Brazil's real underperforms on inflation fears

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Dec 10 (Reuters) - Brazil's real slipped on Friday as inflation slowed but remained around a six-year high, while most other Latin American currencies firmed against a weakening U.S. dollar.

The real , dropped 0.8% as the Brazilian data underscored the central bank's tough task controlling rising costs in the region's largest economy.

"Disinflation of the economy and anchoring long-term inflation expectations are likely to take time and will require a very restrictive monetary policy," Credit Suisse analysts wrote in a note.

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"We maintain our expectation that the central bank will raise the Selic interest rate ... to 12.25% by May 2022."

Brazil's central bank has hiked the rate to 9.25% from 2% at the beginning of the year, and has signaled more rises to come. Analysts have warned that the aggressive pace of hikes could cripple economic growth.

Moody's on Friday warned that Brazil's second consecutive quarterly GDP contraction is credit negative, despite ongoing fiscal consolidation.

Sao Paulo stocks (.BVSP) jumped 1.2%. Wood panel manufacturer Dexco SA (DXCO3.SA) rose 7% after its board approved an early payout of dividends to shareholders, while Brazilian stock exchange B3 (B3SA3.SA) jumped on approving a share buyback.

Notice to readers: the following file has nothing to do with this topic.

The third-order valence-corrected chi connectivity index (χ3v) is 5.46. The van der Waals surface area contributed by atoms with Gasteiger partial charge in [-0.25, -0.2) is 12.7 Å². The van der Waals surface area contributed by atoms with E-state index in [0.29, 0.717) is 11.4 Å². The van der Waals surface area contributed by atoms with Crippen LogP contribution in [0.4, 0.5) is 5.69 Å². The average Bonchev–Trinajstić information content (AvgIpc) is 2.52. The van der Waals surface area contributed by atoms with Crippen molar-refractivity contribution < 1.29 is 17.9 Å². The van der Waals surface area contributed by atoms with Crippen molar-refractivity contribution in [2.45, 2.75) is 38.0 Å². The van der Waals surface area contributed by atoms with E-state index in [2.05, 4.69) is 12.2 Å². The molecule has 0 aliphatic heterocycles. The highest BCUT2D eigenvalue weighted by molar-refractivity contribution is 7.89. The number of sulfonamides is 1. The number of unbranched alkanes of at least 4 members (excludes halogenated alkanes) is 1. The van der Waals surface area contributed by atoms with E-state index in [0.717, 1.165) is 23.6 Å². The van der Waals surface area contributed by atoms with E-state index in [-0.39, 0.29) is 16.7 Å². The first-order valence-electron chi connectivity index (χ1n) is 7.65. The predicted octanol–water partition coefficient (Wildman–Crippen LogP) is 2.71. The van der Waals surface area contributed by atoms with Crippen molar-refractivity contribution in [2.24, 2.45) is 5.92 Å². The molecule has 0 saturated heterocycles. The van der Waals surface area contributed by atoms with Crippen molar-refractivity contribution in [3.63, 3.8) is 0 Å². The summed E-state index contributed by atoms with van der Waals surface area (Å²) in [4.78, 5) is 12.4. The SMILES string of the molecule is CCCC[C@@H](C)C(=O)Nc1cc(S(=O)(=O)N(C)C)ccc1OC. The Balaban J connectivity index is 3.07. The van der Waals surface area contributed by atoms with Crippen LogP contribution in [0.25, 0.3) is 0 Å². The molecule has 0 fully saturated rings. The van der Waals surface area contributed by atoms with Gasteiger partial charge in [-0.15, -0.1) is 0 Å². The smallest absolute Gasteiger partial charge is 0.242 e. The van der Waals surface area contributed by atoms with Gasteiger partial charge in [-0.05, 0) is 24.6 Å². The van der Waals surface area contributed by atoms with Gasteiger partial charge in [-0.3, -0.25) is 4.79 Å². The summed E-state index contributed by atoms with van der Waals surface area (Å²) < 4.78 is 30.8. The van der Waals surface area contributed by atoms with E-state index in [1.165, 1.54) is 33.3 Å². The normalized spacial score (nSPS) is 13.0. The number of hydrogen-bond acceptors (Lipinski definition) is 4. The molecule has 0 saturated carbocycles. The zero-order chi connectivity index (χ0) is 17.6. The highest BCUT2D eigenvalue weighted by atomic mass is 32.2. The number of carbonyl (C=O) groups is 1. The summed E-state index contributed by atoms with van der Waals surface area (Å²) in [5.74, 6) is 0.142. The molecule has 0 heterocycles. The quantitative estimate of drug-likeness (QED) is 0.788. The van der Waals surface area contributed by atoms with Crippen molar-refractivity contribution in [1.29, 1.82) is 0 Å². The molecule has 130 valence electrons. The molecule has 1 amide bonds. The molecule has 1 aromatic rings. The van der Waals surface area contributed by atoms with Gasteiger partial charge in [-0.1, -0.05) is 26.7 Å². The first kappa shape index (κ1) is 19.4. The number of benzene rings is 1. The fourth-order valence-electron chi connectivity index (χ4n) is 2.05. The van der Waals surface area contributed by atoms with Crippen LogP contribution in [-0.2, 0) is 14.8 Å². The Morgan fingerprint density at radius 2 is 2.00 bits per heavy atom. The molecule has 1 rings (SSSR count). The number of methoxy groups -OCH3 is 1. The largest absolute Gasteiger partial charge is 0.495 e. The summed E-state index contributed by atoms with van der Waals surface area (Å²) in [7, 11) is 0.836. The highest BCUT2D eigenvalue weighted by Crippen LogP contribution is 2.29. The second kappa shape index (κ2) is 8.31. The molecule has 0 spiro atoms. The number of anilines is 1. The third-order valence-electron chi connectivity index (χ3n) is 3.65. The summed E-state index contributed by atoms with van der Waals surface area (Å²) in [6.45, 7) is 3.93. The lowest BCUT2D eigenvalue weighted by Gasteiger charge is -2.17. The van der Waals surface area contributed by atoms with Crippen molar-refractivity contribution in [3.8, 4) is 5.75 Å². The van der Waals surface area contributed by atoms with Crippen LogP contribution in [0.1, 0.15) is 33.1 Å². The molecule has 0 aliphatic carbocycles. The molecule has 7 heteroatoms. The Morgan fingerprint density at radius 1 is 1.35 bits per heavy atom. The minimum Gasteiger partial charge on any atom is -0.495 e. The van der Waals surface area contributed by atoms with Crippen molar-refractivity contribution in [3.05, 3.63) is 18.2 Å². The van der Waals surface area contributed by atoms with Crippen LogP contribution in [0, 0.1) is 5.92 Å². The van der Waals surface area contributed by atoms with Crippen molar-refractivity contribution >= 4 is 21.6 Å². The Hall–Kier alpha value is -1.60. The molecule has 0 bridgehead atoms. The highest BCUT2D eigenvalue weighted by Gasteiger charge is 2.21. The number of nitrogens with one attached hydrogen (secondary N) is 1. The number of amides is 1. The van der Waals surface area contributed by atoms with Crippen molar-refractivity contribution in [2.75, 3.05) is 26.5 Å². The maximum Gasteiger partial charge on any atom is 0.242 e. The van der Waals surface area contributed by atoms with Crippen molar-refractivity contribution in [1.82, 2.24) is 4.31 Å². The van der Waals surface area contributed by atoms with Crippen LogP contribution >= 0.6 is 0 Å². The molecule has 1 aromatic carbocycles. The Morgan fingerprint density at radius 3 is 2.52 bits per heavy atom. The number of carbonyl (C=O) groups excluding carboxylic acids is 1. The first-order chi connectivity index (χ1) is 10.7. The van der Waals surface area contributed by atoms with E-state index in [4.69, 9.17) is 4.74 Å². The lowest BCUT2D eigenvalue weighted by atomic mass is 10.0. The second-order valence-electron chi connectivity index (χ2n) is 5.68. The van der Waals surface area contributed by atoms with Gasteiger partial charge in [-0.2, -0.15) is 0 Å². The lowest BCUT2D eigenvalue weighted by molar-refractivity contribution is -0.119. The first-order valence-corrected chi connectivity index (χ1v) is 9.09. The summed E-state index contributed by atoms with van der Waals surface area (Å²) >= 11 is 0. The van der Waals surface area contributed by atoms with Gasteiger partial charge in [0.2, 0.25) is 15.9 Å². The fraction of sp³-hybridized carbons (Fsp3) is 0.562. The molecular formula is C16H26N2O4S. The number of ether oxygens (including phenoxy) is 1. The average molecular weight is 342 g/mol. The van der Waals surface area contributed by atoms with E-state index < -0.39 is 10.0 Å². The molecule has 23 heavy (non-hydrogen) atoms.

The dollar lost some ground after U.S. consumer prices increased roughly in line with expectations in November as investors, who had been bracing for much higher inflation, bet that the actual number would not change the pace of interest rate hikes. read more

The currencies of oil exporting countries Mexico and Colombia gained 0.3% and 0.1%, respectively, and were set to gain for the second consecutive week as they tracked stronger oil prices.

The currency of the world's top copper exporter, Chile , lifted from a more than seven-month low, but underperformed regional peers on the week. Demand uncertainties in top metals consumer China have weighed on copper prices in recent weeks.

Chile's central bank is widely expected to hike its benchmark interest rate next week to prevent the economy from overheating during a post-COVID bounce.

In Argentina, the International Monetary Fund and the government are both "fully committed" to working towards a new program, the lender said on Friday, adding more talks are needed after recent meetings between officials from the two sides in Washington. read more

Key Latin American stock indexes and currencies:

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Reporting by Shashank Nayar in Bengaluru Editing by Mark Potter and Andrew Heavens

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